“While we don’t anticipate any issue with ballots already cast by mail, we are closely monitoring reports from the United States Postal Service that delivery times continue to be considerably longer than normal,” Maryland Election Administrator Linda H. Lamone said last week. “In light of this, as we approach Election Day, we encourage voters to drop off their ballot at an authorized drop box. This will allow them to be confident their vote will be received and counted in a timely fashion.”

President Trump has questioned the legitimacy of ballots received or processed after Nov. 3. Tweeting last Friday, Trump wrote that “The Election should end on November 3rd., not weeks later!”

The Associated Press reported that Trump signaled he may pursue legal action to stop Pennsylvania officials from counting ballots they receive after election day. The battleground state’s top court recently allowed a three-day extension for ballots to be received after Election Day.

The U.S. Supreme Court decided not to block the extension in a 4-4 decision.

Kromer said Trump’s rhetoric over mail-in ballots causes problems “for the foundation of our democracy,” but said she’s seen a bipartisan push to educate voters over when to expect results.

Maryland Gov. Lawrence J. Hogan (R), Senate President Bill Ferguson (D) and House Speaker Adrienne A. Jones (D) released a joint statement and accompanying video Monday to ensure voters that every ballot cast in the state will be counted.

“We stand by the results of this election and urge leaders across the country to do the same,” Jones said. “American democracy works best when we stand behind the common principles that bind our institutions together.”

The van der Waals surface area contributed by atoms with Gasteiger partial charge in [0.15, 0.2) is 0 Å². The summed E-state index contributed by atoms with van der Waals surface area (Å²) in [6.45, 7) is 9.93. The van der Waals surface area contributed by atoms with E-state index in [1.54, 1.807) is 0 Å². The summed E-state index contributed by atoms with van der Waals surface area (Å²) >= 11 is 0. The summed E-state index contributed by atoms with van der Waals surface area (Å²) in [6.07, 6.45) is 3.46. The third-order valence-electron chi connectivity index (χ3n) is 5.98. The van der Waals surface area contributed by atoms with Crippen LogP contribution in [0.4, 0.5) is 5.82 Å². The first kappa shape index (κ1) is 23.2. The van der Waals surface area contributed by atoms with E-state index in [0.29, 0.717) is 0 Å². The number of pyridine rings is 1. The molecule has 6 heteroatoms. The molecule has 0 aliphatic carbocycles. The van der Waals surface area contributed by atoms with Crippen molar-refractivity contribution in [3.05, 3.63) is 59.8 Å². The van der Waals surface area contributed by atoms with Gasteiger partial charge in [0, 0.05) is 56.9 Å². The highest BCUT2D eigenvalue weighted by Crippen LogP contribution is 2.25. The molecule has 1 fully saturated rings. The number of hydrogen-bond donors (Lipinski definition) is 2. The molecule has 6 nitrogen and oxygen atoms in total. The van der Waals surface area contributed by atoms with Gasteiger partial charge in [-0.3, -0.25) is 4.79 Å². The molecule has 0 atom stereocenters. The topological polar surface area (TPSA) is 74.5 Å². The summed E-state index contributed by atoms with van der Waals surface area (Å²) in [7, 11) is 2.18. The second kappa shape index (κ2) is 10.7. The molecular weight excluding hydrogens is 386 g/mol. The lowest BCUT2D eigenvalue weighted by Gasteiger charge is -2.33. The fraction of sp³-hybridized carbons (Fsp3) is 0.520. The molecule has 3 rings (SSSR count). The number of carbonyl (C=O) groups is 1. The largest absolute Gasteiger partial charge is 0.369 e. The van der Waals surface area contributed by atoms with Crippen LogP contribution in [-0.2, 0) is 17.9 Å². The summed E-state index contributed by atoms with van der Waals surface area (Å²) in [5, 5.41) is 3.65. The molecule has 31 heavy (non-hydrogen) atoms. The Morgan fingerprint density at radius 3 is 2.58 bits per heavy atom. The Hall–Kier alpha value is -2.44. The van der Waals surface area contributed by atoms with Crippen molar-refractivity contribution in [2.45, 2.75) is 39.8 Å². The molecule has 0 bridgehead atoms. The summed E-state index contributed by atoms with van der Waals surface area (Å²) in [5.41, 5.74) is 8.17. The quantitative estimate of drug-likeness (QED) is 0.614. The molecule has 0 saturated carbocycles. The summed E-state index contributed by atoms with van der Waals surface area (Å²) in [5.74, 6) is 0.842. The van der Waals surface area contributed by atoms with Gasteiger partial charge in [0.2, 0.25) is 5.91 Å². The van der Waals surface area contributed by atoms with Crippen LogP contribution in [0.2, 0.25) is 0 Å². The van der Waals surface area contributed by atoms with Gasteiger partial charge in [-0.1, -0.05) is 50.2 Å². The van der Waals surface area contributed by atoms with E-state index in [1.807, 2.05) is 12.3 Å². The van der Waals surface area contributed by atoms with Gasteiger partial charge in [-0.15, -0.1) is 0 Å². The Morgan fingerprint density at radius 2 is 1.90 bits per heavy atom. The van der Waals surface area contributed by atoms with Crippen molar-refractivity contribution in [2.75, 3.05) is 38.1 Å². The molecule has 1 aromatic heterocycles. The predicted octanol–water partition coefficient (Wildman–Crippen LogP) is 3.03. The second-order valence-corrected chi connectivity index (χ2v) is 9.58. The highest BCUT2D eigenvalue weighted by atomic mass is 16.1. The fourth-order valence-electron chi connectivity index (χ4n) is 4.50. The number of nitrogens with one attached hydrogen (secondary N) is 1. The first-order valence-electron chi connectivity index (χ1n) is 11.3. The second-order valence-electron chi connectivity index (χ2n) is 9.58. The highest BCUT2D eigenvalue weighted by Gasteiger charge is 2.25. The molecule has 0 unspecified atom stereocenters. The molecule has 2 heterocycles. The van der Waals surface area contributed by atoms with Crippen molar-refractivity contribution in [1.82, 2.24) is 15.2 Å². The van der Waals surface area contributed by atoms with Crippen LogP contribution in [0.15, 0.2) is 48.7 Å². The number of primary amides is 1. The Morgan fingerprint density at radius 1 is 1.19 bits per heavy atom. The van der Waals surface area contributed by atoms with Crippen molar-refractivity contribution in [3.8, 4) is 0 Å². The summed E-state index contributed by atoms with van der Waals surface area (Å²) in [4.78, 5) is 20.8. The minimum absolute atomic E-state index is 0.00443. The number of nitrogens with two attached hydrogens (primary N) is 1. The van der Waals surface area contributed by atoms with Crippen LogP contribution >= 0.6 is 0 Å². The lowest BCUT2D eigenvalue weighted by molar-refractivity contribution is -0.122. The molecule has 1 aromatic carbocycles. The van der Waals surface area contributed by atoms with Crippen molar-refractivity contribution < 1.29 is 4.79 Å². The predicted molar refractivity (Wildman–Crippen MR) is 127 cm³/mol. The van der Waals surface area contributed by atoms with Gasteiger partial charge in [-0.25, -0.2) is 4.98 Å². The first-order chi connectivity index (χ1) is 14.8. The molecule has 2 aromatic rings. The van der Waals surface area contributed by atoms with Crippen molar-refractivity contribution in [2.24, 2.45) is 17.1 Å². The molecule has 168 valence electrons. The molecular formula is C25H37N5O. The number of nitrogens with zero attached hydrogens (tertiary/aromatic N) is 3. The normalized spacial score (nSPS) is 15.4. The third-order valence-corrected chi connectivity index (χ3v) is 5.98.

Hogan said he and other officials are working with law enforcement to ensure the election runs smoothly, and emphasized that voting in-person is safe.

“Democracy is not a partisan issue,” Hogan said. “We are one, united Maryland.”

Joanne Antoine, the executive director of the voting rights group Common Cause Maryland, said she’s had several lengthy calls with voters worried about whether their mail-in ballot will be counted. She called Trump’s rhetoric a “scare tactic” to get voters to cast their ballot in-person rather than via mail.

During the first day of early voting last week, some voters told Maryland Matters that Postal Service policy changes and delays over the summer led them to cast their ballots in-person.

More than 2.3 million Marylanders have already cast their ballot by early voting or in the mail, and Antoine expects Election Day turnout could rival or even eclipse 2016.

“Voters realize this election is critical,” Antoine said. “They can’t afford to stand on the sidelines and do nothing.”

Kromer doesn’t think the outcome of the presidential election in Maryland is up for much debate: She expects Democratic candidate Joe Biden will win by a wide margin. Her main question is whether or not Biden will break a record for the widest margin of victory in the state’s modern presidential election history.

The current record is held by President Lyndon B. Johnson, who defeated Republican Barry Goldwater with a roughly 31 point victory margin in the 1964 presidential election.